Matthíasson, Á., 2014. ‘Entertaining Indigenes’, The Grapevine, 27 October. https://grapevine.is/culture/music/airwaves/2014/10/27/entertaining-indigenes/ (accessed 23 August 2018)Google Scholar
Meadows, R. 2014. ‘“Jockomo Fee Na Nay!”: Afro-Caribbean and Afro-Creole Sensorialities and the Festivalization of New Orleans’ Musical Tourism’, in Sun, Sea, and Sound: Music and Tourism in the Circum-Caribbean, Rommen, T. & Neely, D. (New York, Oxford University Press), pp. 238265Google Scholar
Oslund, K. 2011. Iceland Imagined: Nature, Culture, and Storytelling in the North Atlantic (Seattle, WA, University of Washington Press)Google Scholar
Ólafsdóttir, R., and Runnström, M.C. 2013. ‘Assessing hiking trails condition in two popular tourist destinations in the Icelandic highlands’, Journal of Outdoor Recreation and Tourism, 3–4, pp. 57–67Google Scholar
Prentice, R., and Andersen, V. 2003. ‘Festival as creative destination’, Annals of Tourism Research, 30/1, pp. 730Google Scholar
Prior, N. 2015. ‘“It's a social thing, not a nature thing”: popular music practices in Reykjavík, Iceland’, Cultural Sociology, 9/1, pp. 8198CrossRefGoogle Scholar
Pruett, D.B. 2011. ‘When the tribe goes triple platinum: a case study toward an ethnomusicology of mainstream popular music in the U.S.’, Ethnomusicology, 55/1, pp. 130CrossRefGoogle Scholar
Ritchie, J.R.B. 1984. ‘Assessing the impacts of hallmark events: conceptual and research issues’, Journal of Travel Research, 23/1, pp. 211CrossRefGoogle Scholar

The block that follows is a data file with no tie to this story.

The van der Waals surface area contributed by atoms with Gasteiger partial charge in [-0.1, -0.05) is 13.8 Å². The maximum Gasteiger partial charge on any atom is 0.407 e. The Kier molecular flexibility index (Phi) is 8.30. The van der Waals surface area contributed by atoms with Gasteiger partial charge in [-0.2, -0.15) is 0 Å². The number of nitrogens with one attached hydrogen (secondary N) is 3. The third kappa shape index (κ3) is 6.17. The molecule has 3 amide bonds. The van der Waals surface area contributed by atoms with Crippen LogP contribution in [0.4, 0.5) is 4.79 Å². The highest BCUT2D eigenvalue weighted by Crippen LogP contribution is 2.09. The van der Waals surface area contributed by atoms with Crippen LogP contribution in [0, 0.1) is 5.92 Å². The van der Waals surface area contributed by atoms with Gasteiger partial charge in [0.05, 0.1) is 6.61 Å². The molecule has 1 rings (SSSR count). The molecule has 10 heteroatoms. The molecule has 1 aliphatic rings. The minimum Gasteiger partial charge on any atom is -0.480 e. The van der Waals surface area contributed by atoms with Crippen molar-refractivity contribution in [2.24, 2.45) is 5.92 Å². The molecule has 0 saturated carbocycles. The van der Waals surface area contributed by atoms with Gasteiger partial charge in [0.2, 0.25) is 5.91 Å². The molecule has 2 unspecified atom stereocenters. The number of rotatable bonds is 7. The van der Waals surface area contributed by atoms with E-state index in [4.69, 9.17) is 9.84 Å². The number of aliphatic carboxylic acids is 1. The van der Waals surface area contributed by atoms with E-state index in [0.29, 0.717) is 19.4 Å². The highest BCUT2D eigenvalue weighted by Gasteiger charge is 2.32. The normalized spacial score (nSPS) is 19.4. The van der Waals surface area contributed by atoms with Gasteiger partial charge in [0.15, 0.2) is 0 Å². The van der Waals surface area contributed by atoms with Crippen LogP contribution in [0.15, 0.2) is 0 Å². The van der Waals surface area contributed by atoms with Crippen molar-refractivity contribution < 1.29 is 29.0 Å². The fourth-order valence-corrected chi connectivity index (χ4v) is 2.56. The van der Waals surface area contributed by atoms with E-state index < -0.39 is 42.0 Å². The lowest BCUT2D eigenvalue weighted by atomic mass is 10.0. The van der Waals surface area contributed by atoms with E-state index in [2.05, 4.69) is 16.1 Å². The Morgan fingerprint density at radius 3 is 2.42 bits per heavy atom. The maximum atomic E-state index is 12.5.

Rommen, T. 2014. ‘Introduction: music touristics in the Circum-Caribbean’, in Sun, Sea, and Sound: Music and Tourism in the Circum-Caribbean, ed. Rommen, T. & Neely, D. (New York, Oxford University Press), pp. 116Google Scholar
Schram, K. 2011. ‘Borealism: folkloristic perspectives on transnational performances and the exoticism of the North’. PhD dissertation, University of EdinburghGoogle Scholar
Sigurðardóttir, M.S., and Young, T. 2011. Towards Creative Iceland: Building Local, Going Global. http://www.icelanddesign.is/media/PDF/towardscreativeicelandreport1.pdf (accessed 23 August 2018)Google Scholar
Stefánsson, Þ., Sæþórsdóttir, A.D., and Hall, C.M. 2017. ‘When tourists meet transmission lines: the effects of electric transmission lines on tourism in Iceland’, Energy Research and Social Science, 34, pp. 8292Google Scholar
Størvold, T. 2018. ‘Sigur Rós: reception, borealism, and musical style’, Popular Music, 37/3, pp. 371–91Google Scholar